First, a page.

Promoting Engagement in Physical Activity in Early Rheumatoid Arthritis: Proof of Concept Study


People with rheumatoid arthritis have indicated that they would like better support to remain physically active following diagnosis and would welcome a physical activity programmes delivered outside of a secondary care setting by a physiotherapist. With patient input, and based upon previous research in other long term conditions, a physical activity intervention was developed by the researchers for delivery by musculoskeletal physiotherapists in a primary care setting.

This proposed proof of concept study will investigate the new intervention and inform a future randomised controlled pilot trial. Four Band 6 musculoskeletal physiotherapists will be trained to deliver the intervention. Subsequently up to 32 patients with a recent diagnosis of rheumatoid arthritis (6 -24 months previously) will be recruited. Each physiotherapist will deliver the 12-week intervention package to a group of 6-8 participants. The participants will be asked to complete some outcome measures at the beginning of the 12-week intervention and again at the end.

Following the 12-week programme some of the patients will be asked what they thought of the programme and the outcome measures and whether they have any suggestions for improvement. Those that did and did not complete the programme will be included to ensure a wide range of views. The treating physiotherapists will also be asked about their experiences of delivering the programme as well as what they thought of the training.

Based upon these findings the programme will be refined and if appropriate further funding sought to carry out a pilot randomised controlled trial.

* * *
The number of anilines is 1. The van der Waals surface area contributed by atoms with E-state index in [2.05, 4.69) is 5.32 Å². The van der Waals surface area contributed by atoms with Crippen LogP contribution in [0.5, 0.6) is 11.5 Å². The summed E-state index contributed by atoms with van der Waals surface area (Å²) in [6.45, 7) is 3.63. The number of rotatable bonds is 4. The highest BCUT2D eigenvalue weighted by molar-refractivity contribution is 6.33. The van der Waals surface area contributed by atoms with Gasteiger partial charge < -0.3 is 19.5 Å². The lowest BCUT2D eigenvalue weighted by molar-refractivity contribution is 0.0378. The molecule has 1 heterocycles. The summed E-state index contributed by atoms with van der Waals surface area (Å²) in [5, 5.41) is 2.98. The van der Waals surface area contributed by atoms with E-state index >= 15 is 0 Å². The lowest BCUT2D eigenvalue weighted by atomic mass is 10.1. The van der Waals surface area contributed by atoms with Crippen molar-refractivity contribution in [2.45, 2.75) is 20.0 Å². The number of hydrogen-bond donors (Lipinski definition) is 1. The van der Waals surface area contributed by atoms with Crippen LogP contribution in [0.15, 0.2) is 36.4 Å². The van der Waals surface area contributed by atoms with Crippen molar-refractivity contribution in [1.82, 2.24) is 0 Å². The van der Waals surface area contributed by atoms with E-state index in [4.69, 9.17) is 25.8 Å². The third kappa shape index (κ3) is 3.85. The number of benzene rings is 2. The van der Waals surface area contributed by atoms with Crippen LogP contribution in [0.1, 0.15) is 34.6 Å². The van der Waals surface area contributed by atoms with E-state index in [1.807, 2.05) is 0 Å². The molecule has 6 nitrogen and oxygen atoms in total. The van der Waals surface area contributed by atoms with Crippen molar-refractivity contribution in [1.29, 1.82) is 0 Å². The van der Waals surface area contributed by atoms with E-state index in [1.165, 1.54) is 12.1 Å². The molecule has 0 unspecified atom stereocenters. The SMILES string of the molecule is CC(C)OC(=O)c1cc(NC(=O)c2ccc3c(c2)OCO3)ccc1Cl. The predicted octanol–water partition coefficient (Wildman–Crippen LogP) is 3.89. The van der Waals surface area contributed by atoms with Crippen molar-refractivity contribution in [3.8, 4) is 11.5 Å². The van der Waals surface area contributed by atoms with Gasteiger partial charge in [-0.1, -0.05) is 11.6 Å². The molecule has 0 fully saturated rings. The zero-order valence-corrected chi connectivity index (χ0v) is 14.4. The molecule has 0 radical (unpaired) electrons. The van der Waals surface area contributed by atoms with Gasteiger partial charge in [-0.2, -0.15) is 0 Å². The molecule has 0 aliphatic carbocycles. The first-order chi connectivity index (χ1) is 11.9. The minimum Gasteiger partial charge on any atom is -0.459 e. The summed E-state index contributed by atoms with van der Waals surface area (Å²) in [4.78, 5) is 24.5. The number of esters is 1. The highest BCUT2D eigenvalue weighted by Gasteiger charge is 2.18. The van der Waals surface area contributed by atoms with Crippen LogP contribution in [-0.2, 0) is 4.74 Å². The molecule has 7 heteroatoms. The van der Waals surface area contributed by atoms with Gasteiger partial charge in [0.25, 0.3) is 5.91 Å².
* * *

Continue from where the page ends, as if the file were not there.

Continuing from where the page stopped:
Full Title of Study: “A Novel, Theory Based Intervention to Promote Engagement in Physical Activity in Early Rheumatoid Arthritis (PEPA-RA): Proof of Concept Study”

Study Type

  • Study Type: Interventional
  • Study Design
    • Intervention Model: Single Group Assignment
    • Primary Purpose: Supportive Care
    • Masking: None (Open Label)
  • Study Primary Completion Date: June 29, 2018

Detailed Description

A novel, theory based intervention to promote engagement in physical activity in early rheumatoid arthritis (PEPA-RA): proof of concept study.

People with rheumatoid arthritis (RA) do less physical activity (PA) than the general population and this is associated with work disability and reduced physical function. High intensity training and supervised exercise can improve physical function in RA, while PA decreases chronic inflammation and reduces pain, all without adversely affecting disease activity. Despite the benefits, patients do not maintain exercise beyond the supervised intervention and benefits are not maintained.

People with RA report a range of barriers to PA and are often reluctant to participate for fear of exacerbating their symptoms. It is therefore essential that they are provided with appropriate support to overcome these barriers soon after diagnosis, in order to optimise PA, minimise inappropriate health beliefs and prevent unnecessary reductions in function. Patients have also expressed a desire for more information relating to exercise.

Physiotherapists are best placed to provide this support as their approach is person-centred, taking into account the individual's health and wellbeing needs and supporting self-management through patient education and the facilitation of behaviour change. Whilst the National Institute for Health and Care Excellence (NICE) guidelines indicate that people with RA should have access to specialist physiotherapy to encourage regular PA this rarely occurs in practice with a third of patients waiting over a year for physiotherapy. The British Society of Rheumatology suggests that conversations regarding health promotion, including PA, need to occur early in the patient pathway and are best delivered via primary care.